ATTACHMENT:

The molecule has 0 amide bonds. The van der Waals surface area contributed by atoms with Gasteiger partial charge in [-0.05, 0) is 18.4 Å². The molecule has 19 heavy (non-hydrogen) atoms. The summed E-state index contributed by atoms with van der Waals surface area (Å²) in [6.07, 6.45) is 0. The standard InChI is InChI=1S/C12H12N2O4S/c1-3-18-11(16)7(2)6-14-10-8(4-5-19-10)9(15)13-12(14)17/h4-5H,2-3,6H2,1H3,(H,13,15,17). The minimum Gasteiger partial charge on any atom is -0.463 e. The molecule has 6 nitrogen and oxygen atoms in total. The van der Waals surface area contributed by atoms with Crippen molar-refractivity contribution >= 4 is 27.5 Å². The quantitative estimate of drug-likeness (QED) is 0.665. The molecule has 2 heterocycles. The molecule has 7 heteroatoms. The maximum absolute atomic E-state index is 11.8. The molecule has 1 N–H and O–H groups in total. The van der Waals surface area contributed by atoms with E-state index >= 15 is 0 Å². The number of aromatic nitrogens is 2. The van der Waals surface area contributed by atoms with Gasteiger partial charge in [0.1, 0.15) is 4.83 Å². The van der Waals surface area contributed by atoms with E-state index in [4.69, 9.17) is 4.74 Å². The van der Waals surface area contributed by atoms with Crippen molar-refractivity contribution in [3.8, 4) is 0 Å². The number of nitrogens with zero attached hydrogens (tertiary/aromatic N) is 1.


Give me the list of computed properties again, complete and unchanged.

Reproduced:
The molecule has 0 amide bonds. The van der Waals surface area contributed by atoms with Gasteiger partial charge in [-0.05, 0) is 18.4 Å². The molecule has 19 heavy (non-hydrogen) atoms. The summed E-state index contributed by atoms with van der Waals surface area (Å²) in [6.07, 6.45) is 0. The standard InChI is InChI=1S/C12H12N2O4S/c1-3-18-11(16)7(2)6-14-10-8(4-5-19-10)9(15)13-12(14)17/h4-5H,2-3,6H2,1H3,(H,13,15,17). The minimum Gasteiger partial charge on any atom is -0.463 e. The molecule has 6 nitrogen and oxygen atoms in total. The van der Waals surface area contributed by atoms with Crippen molar-refractivity contribution >= 4 is 27.5 Å². The quantitative estimate of drug-likeness (QED) is 0.665. The molecule has 2 heterocycles. The molecule has 7 heteroatoms. The maximum absolute atomic E-state index is 11.8. The molecule has 1 N–H and O–H groups in total. The van der Waals surface area contributed by atoms with E-state index >= 15 is 0 Å². The number of aromatic nitrogens is 2. The van der Waals surface area contributed by atoms with Gasteiger partial charge in [0.1, 0.15) is 4.83 Å². The van der Waals surface area contributed by atoms with E-state index in [4.69, 9.17) is 4.74 Å². The van der Waals surface area contributed by atoms with Crippen molar-refractivity contribution in [3.8, 4) is 0 Å². The number of nitrogens with zero attached hydrogens (tertiary/aromatic N) is 1.